Area Forecast Discussion
Issued by NWS Pendleton, OR

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FXUS66 KPDT 231700 AAA

Area Forecast Discussion
National Weather Service Pendleton OR
900 AM PST Thu Feb 23 2017

Updated Aviation Discussion

.UPDATE...A broad trough of low pressure will remain over the
Pacific Northwest for the next several days. A weak shortwave
will rotate around the trough later today...providing for
isolated/scattered PoPs mainly across the mountains and Central
Oregon. Snow levels will generally be in the 750-1500 ft range
so expect the bulk of the precip to be snow...with little
accumulation expected. Lower elevation locations will experience
partly cloudy skies. With the flow becoming more
northerly...expect high temperatures to be somewhat cooler than
yesterday...with readings in the upper 30s/around 40 for the
lower elevations and lower/mid 30s for the mtns.


.AVIATION...18Z TAFs...VFR conditions and light winds are expected
the next 24 hours. At KRDM and KBDN...CIGS 3500-5000 feet this
morning will decrease to SCT mid level clouds during the afternoon
and evening.  Elsewhere...SCT-BKN clouds with bases AOA 7000 feet.


.PREV DISCUSSION... /issued 300 AM PST Thu Feb 23 2017/

SHORT TERM...Today through Saturday...A trough will remain over the
Pacific Northwest for the next few days and will keep below normal
temperatures and showery conditions over the area with snow levels
below 1000-1500 feet. Today a cold north to northwesterly flow will
keep a chance of mainly snow showers in the mountains and Central
Oregon, possibly mixed with rain showers in the afternoon. The
Columbia Basin, Blue Mountain Foothills and Yakima and Kittitas
Valleys will remain dry. Moisture is limited so precipitation
amounts will be just a few hundredths of an inch or less than a half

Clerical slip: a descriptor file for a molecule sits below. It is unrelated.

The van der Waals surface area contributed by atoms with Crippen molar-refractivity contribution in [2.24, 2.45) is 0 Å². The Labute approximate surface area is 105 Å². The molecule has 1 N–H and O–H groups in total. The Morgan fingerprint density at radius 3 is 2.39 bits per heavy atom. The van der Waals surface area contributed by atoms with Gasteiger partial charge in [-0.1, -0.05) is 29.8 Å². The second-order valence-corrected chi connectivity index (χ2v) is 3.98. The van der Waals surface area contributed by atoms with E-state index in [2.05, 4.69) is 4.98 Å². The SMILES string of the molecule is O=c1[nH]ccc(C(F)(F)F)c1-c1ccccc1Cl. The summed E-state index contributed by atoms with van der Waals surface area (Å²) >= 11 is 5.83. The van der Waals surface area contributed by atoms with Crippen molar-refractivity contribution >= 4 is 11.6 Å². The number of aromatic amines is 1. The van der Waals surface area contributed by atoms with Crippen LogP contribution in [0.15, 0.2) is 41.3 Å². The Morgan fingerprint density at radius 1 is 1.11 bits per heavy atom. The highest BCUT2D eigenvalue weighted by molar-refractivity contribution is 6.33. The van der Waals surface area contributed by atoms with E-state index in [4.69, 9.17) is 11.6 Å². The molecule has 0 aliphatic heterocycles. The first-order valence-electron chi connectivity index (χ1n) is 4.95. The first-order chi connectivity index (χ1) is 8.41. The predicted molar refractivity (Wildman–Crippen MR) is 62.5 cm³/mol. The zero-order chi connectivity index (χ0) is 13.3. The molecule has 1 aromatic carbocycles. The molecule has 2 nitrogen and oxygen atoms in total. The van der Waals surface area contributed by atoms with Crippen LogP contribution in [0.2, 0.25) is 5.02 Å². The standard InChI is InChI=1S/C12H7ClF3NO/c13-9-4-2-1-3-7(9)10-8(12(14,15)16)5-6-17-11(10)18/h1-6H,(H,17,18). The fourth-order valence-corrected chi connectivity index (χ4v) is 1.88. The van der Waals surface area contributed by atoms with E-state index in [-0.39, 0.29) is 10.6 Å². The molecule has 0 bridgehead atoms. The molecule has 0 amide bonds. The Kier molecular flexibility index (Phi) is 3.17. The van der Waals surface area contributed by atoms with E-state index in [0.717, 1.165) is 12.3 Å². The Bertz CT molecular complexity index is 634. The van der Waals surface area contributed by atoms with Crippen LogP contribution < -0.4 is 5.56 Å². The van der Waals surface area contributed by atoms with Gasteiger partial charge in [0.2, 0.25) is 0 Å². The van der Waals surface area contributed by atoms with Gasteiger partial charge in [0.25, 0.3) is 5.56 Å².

inch of snow today. Showers will drop off rapidly in the evening and
tonight any snow showers will be confined to the Cascades and
Wallowa mountains. Friday an upper low will slide out of the
Canadian Rockies to just off the Washington coast by the afternoon
and then off the Oregon/Northern California coast by Saturday
morning. Friday will see a west to northwest flow before turning
northeast Friday night. Friday morning will just have a chance of
snow showers along the Cascade Crest with the rest of the area dry.
Friday afternoon and night, the northwest flow will keep a slight
chance of light snow showers, mixed with rain in the afternoon, over
much of the area though the Columbia Basin and Blue Mountain
Foothills will remain dry. Precipitation amounts will again be light
and snow amounts will be under an inch. Saturday the models show
ridging over the area though they differ as to the track of the low.
The ECMWF keeps the low off the Northern California coast while the
GFS weakens it and moves it to near Sacramento. Either way, very
light snow and rain showers will be confined to Central Oregon and
the Eastern Oregon mountains. Precipitation will be just a few
hundredths of an inch and less than a half inch of snow.
Temperatures will mainly be in the 30s today through Saturday with a
few lower 40s in the Columbia basin and a few upper 20s in the
higher mountain locations. Lows will be in the teens to lower 20s.

LONG TERM...Saturday night through Friday...Medium to long range
models are in good agreement that a series of upper troughs will
rotate around a large upper trough over the inland northwest and
that they will stay to the west and south of the forecast area. This
pattern will persist through about Wednesday and then an upper ridge
will develop off the coast. In the mean time the trough pattern will
keep colder than normal conditions over the CWA through the middle
of next week. Models do diverge from each other by the middle of
next week making timing of individual systems difficult. During this
period it will be cold enough for mainly snow at night but then
during the day snow levels will rise high enough to cause mixed rain
and snow in the lower elevations. In any case there could be
significant snow accumulations in the mountains...with some snow
possible in the lower elevations. After Wednesday the long range
models all show an upper ridge building off the coast which will
cause a warming trend to take place with temperatures rebounding
back to normal again as the ridge builds and moves into the Pacific
Northwest. It will be breezy to windy at times behind each system as
it moves through the region. 88


PDT  38  23  38  24 /  10   0  10  10
ALW  38  23  39  24 /  10   0  10  10
PSC  42  23  41  25 /   0   0  10  10
YKM  41  21  38  23 /  10  10  20  10
HRI  40  24  40  25 /   0   0  10  10
ELN  35  15  33  17 /  10  10  30  20
RDM  36  18  38  16 /  20  20  20  20
LGD  35  19  36  19 /  20  10  20  20
GCD  35  18  36  19 /  20  10  20  20
DLS  41  24  40  27 /  10  10  30  30




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